What Is A Therapeutic Diet?
A therapeutic diet is a controlled meal plan that can help in the prevention and further deterioration of certain conditions that dogs can suffer from over the course of their lives. They work by limiting the intake of some foods and increasing the number of others – often the level of nutrients they are taking in.
In humans, therapeutic diets are far more common and sometimes employed without their proactive knowledge. For example, many people cut out sugar these days or eliminate wheat as it upsets their stomachs. But can they be used in dogs to similar success? And is it right for us to employ this tactic?
5 Reasons Why Your Dog May Need A Therapeutic Diet
1. Your Dog Is Overweight
Your dog being overweight is a good reason to start them off on a therapeutic diet – though do be careful if they simply weigh a little bit more than they should do as this could just mean that you need to reduce their portion sizes by a little bit or take them on walks that are just that little bit longer every day. That being said, it may help, for a while to put them on a different food that has less calories so they burn off excess energy more quickly so that it is not stored and kept as fat around their middle.
Some dogs will be like humans however in that they can struggle to lose weight in comparison to their peers. It is in cases like this, where dogs do not lose weight by simply cutting down on calories and increasing their activity levels, that a therapeutic diet may be beneficial and a good idea to employ. If you do choose to look into a therapeutic diet for your dog’s weight problem, it is prudent to run it by your vet first. Not only will they be able to ensure that through their new diet they still manage to ingest all the vitamins and minerals that they need, but they will also be able to ensure this despite your dog eating smaller amounts of food.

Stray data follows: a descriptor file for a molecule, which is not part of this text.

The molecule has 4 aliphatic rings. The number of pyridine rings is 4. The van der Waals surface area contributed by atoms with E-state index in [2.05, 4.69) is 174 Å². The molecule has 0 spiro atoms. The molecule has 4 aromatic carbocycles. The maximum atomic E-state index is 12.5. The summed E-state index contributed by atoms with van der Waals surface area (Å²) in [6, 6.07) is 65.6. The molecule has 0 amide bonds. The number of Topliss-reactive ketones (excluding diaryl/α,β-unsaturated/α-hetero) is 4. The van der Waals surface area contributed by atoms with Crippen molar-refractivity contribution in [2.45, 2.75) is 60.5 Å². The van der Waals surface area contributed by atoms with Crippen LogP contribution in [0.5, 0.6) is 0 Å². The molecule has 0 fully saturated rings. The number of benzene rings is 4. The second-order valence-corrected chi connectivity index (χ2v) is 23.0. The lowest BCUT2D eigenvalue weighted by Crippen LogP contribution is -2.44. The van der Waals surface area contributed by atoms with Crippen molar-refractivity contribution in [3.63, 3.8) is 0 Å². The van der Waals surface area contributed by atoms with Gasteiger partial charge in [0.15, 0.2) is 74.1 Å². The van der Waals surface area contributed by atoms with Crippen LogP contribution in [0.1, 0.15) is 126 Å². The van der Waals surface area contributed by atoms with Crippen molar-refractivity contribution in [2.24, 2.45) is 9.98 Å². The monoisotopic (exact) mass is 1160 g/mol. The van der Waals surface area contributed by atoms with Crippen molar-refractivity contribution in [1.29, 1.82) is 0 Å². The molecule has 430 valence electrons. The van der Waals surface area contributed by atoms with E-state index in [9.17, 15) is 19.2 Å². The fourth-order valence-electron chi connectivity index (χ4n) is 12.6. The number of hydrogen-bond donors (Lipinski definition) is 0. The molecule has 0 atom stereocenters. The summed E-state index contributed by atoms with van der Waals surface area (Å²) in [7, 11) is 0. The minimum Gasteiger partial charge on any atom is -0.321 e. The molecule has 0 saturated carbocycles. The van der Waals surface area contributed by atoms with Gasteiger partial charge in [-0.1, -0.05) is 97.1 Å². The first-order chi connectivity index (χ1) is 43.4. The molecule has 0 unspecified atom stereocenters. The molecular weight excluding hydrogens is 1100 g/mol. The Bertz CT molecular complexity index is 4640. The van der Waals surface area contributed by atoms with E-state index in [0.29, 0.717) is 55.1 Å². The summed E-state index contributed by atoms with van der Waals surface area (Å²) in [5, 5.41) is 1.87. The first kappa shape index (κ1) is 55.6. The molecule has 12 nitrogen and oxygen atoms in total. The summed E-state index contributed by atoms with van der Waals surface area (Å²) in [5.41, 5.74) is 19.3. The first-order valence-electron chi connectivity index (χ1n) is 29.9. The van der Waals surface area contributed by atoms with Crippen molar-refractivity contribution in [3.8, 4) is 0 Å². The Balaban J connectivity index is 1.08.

In some cases, they may recommend even more specialised food that could help your dog with issues that are causing them to have a weight problem. A good example of this would be food that helps dogs’ joints stay healthy. If they are overweight, they will have been putting their joints under increased strain as well as perhaps having gained weight in the first place as it was painful for them to move. In terms of improving joint health, a therapeutic diet will be higher in protein which helps dogs stay fuller for longer whilst promoting lean muscle mass that will further help their weight loss.
Check out our review of the best dog food for weight loss.
2. Your Dog Is Suffering From Kidney Disease
When a dog suffers from kidney disease, it is a condition that owners must understand is irreversible but possible to help stop in its track or at least slow the progression of. Diet is one of the best ways that owners can do this. Kidney disease is extremely serious and can sadly lead to an untimely death so owners need to be dedicated to a therapeutic diet for their dogs if they want to reap the rewards that a diet can create.
Diets that will help slow the progression of chronic kidney disease need to be low in phosphorus as well as have a moderate level of protein. This concoction of food will hopefully help your dog lead a longer and happier life. Some dogs have been known to go on to live twice as long as those with kidney disease that has not been put on a therapeutic diet formulated for their kidney issues. Fatty acids are also crucial to help with the symptoms of kidney disease. They help with inflammation and any antioxidants included in the food will also help with cell damage.